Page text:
5. The guidance system of claim 4, wherein the first emplacement sensor is associated with a real medical device.
6. The guidance system of claim 5, wherein the offset is configured to allow a viewer of the display to simultaneously view at least a portion of the rendering of the medical image on the display and at least one of a portion of the real medical device above the display or at least a portion of the real medical device below the display.
7. The guidance system of claim 4, wherein the guidance system is further configured to:
determine an emplacement of a medical device with respect to the third coordinate system based at least in part on emplacement data associated with a third emplacement sensor, the received emplacement data associated with the second emplacement sensor, and the offset; and
cause the display to display a rendering of at least a portion of the medical device based at least in part on the determined emplacement of the medical device, wherein the rendering of the at least a portion of the medical device varies in relation to a change in the emplacement data associated with the third emplacement sensor.
8. The guidance system of claim 4, wherein to cause the display to display a rendering of the medical image, the one or more processors are configured to cause the display to display a 3D rendered view of a scene including the rendering of the medical image.
9. The guidance system of claim 4, wherein the medical image comprises at least a portion of an ultrasound image.
10. The guidance system of claim 4, wherein the display comprises an opaque, stereoscopic display of the head mounted display.
11. The guidance system of claim 4, wherein the head mounted display comprises:
a frame configured to mount to a head of a user;
a first opaque display coupled to the frame and located within a portion of a field of view of a left eye of the user when the frame is mounted to the head of the user, the first opaque display comprising only a subset of the field of view of the left eye of the user; and
a second opaque display coupled to the frame and located within a field of view of a right eye of the user when the frame is mounted to the head of the user, the second opaque display comprising only a subset of the field of view of the right eye of the user.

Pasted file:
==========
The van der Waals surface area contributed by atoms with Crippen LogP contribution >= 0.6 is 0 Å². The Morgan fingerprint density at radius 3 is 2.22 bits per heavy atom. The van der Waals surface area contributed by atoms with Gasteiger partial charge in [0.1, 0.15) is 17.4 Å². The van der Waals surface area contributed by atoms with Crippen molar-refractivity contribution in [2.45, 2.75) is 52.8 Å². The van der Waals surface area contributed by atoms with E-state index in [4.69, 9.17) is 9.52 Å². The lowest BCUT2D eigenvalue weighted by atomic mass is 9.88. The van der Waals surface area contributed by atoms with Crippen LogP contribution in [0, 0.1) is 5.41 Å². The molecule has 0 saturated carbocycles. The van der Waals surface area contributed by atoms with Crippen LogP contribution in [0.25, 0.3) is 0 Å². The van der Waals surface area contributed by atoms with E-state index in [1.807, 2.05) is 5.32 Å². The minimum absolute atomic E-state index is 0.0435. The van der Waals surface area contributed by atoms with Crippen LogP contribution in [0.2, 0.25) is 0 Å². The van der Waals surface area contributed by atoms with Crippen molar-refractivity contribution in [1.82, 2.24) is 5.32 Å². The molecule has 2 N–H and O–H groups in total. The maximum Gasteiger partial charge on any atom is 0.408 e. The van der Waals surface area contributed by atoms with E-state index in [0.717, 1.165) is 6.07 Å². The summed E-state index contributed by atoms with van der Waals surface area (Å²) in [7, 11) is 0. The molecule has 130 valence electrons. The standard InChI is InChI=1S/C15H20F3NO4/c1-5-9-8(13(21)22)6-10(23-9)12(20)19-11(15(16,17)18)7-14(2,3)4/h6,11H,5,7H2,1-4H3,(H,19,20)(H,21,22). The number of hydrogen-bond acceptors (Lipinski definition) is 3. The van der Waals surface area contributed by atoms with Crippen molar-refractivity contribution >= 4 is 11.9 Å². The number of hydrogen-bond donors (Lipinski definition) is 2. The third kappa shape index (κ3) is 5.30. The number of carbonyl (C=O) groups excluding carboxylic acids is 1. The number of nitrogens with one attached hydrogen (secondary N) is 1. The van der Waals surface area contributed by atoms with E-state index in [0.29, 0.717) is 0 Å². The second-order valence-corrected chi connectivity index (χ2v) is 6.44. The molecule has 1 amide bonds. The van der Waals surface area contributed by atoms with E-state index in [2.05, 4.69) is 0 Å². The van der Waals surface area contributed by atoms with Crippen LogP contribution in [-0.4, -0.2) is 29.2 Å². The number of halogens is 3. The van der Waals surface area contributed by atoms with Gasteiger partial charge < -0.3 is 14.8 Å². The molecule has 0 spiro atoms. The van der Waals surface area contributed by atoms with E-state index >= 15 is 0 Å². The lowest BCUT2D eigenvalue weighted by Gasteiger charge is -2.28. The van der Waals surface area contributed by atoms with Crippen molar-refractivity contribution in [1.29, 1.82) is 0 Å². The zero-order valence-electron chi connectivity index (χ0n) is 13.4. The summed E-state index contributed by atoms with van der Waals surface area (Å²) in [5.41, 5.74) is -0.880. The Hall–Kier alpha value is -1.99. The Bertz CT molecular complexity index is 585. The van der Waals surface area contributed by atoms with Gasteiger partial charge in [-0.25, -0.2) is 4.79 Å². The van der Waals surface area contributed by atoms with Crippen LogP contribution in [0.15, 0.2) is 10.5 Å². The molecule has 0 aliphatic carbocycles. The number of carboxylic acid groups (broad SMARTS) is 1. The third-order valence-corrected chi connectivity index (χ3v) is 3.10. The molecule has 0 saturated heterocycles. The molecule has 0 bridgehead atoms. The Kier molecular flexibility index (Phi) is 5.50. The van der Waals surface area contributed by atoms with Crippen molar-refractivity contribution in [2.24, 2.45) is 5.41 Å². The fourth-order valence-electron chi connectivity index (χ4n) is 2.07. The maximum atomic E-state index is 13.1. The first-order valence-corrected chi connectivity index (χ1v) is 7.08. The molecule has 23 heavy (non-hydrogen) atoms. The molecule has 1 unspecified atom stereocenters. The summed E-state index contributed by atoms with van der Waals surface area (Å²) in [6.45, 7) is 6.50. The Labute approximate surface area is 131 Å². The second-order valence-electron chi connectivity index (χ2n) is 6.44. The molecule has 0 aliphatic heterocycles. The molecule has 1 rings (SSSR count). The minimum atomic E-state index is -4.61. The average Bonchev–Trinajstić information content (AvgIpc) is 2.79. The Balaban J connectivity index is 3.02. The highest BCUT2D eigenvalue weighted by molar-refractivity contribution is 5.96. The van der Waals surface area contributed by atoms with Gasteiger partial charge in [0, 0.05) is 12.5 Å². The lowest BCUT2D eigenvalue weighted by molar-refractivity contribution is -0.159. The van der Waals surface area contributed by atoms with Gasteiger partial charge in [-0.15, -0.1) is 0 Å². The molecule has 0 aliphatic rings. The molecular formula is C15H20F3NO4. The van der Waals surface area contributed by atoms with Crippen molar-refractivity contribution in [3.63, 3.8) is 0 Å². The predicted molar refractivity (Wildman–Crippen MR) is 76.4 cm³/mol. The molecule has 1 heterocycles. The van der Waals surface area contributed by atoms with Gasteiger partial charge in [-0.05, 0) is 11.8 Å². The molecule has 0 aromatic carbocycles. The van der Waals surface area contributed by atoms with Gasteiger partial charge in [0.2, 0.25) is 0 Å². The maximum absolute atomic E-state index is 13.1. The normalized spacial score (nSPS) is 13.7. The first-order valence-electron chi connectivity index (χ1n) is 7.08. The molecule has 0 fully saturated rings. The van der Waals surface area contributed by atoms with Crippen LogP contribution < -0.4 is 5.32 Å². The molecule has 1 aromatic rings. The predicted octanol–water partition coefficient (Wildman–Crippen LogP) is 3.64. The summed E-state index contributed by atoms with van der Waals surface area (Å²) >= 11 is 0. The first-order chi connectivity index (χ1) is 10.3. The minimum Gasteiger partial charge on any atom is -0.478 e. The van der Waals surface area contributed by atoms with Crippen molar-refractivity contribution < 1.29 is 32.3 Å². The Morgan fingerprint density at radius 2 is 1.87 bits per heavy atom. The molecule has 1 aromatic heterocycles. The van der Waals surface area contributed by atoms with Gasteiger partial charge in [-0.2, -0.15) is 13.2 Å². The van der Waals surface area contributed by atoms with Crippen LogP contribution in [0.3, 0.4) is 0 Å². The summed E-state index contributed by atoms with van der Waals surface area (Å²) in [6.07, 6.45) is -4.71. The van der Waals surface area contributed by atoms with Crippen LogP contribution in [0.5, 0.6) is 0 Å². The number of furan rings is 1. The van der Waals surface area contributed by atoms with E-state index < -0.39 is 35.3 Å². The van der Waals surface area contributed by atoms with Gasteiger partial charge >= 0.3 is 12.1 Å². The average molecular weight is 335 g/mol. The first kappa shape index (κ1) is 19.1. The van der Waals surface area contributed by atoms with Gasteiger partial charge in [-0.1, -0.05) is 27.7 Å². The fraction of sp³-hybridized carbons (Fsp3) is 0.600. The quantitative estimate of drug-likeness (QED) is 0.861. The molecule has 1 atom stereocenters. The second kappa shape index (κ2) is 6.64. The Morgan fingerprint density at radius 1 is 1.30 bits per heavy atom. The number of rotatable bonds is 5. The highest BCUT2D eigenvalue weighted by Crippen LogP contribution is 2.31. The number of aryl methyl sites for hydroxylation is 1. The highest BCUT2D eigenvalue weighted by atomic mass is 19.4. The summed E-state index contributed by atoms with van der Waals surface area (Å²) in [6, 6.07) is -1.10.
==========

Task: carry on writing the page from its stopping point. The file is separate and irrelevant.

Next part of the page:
12. A guidance system, comprising one or more processors, the guidance system configured to:
receive first emplacement data associated with a first emplacement sensor with respect to a first coordinate system;
receive second emplacement data associated with a second emplacement sensor with respect to a second coordinate system, the second emplacement sensor associated with a head mounted display;
determine an emplacement of a medical device with respect to a third coordinate system based at least in part on the received first emplacement data, the received second emplacement data, and an offset;
and
cause a display to display a rendering of at least a portion of the medical device based at least in part on the determined emplacement of the medical device, wherein the rendering of the at least a portion of the medical device varies in relation to a change in the received second emplacement data.
13. The guidance system of claim 12, wherein the second emplacement sensor is associated with a real medical device.
14. The guidance system of claim 13, wherein the offset is configured to allow a viewer of the display to simultaneously view the rendering of the at least a portion of the medical device on the display and at least one of at least a portion of the real medical device above below the display or at least a portion of the real medical device below the display.
15. The guidance system of claim 12, wherein the medical device is a first medical device, and wherein guidance system is further configured to:
receive third emplacement data associated with a third emplacement sensor with respect to the first coordinate system;
determine an emplacement of a second medical device with respect to the third coordinate system based at least in part on the received second emplacement data, the received third emplacement data, and the offset;
and
cause the display to display a rendering of at least a portion of the second medical device based at least in part on the determined emplacement of the second medical device, wherein the rendering of the at least a portion of the second medical device varies in relation to a change in the received third emplacement data.
16. The guidance system of claim 12, wherein the display comprises an opaque, stereoscopic display of the head mounted display.
17. The guidance system of claim 12, wherein the head mounted display comprises:
a frame configured to mount to a head of a user;
a first opaque display coupled to the frame and located within a portion of a field of view of a left eye of the user when the frame is mounted to the head of the user, the first opaque display comprising only a subset of the field of view of the left eye of the user; and
a second opaque display coupled to the frame and located within a field of view of a right eye of the user when the frame is mounted to the head of the user, the second opaque display comprising only a subset of the field of view of the right eye of the user.